The second step is to prepare for military action. This strategy will make the carrot all the more palatable. It will not be easy to chase down the FDLR militia, which operates in the jungle in an area half the size of Nova Scotia. What the UN has done in its current operations is chase the militiamen out of their camps into the forests, without engaging them directly. While this has made life difficult for the FDLR, it has also dispersed them into inaccessible bush, where they will take their anger out on the local population. Together with the Congolese army, the UN needs to review its military strategy to tackle the FDLR head-on. If it refuses to demobilize, direct confrontation will be inevitable.

A few days after the Mamba massacre, the FDLR went on another killing spree, this time slaughtering 13. As people in a nearby town watched TV footage of the London bombings, they shook their heads. "The world doesn't care about us," one man said. The UN and the regional authorities need to prove him wrong.

Video / Africa

Tensions dans la région des Grands-Lacs | Turmoil in the Great Lakes

English version below / English subtitles available

FRANÇAIS: Depuis 25 ans, l'est de la République démocratique du Congo est devenu une zone de non-droit où opère une multitude de groupes armés locaux ou originaires des pays voisins. Les civils sont les premières victimes des violences dans cette région riche en ressources naturelles. 

Depuis fin 2021, avec l'accord de Kinshasa, l’Ouganda maintient une présence militaire dans l’est de la RDC pour combattre les Forces démocratiques alliées, un groupe armé aux origines ougandaises. Cette présence n’a toutefois pas permis d’endiguer les attaques. Dans le même temps, un groupe armé congolais que l’on croyait moribond, le Mouvement du 23 Mars, a refait surface sur fond de tensions entre les pays des Grands Lacs.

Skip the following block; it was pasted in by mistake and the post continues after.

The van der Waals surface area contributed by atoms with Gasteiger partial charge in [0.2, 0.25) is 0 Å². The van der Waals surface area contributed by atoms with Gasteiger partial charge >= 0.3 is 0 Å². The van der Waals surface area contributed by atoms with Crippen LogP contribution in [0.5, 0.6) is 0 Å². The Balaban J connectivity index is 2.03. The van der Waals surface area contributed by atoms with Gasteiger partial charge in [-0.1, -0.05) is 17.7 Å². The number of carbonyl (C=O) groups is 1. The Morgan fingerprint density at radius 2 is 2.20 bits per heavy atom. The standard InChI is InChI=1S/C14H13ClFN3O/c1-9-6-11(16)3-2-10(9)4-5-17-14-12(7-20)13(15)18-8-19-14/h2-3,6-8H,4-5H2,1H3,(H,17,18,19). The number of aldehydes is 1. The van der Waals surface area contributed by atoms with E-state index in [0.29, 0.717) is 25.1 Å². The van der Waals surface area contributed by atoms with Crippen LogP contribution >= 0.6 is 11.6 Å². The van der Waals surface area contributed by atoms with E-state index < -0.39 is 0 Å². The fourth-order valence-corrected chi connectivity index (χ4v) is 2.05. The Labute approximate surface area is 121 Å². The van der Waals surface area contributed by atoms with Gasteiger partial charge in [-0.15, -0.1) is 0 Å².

Pour amorcer une sortie des cycles de violence dans la région, notre analyste pour la RDC, Onesphore Sematumba, nous explique que le gouvernement congolais devrait à la fois tenter de mettre en place une diplomatie régionale pour apaiser les tensions entre pays des Grands Lacs et se concentrer sur l'adoption de mesures visant à résoudre les causes profondes de la violence dans l’est de la RDC.

ENGLISH: For the past 25 years, the eastern part of the Democratic Republic of Congo has been a lawless zone where a multitude of local and foreign armed groups operate. Those who bear the biggest brunt of the violence in this resource-rich region are the civilians.

Since the end of 2021, Uganda has had a military presence in the eastern DRC, as requested by Kinshasa, to fight the Allied Democratic Forces, an armed group originating from Uganda. However, this intervention has not been able to put an end to the attacks. Meanwhile, a Congolese armed group thought to be no longer active, the March 23 Movement, has resurfaced against a backdrop of tensions between the Great Lakes countries.

Our DRC analyst, Onesphore Sematumba, explains that in order to break out of this cycle of violence, the Congolese government should attempt to implement regional diplomacy to ease tensions between Great Lakes countries, while simultaneously placing greater emphasis on measures to address the root causes of the violence in eastern DRC.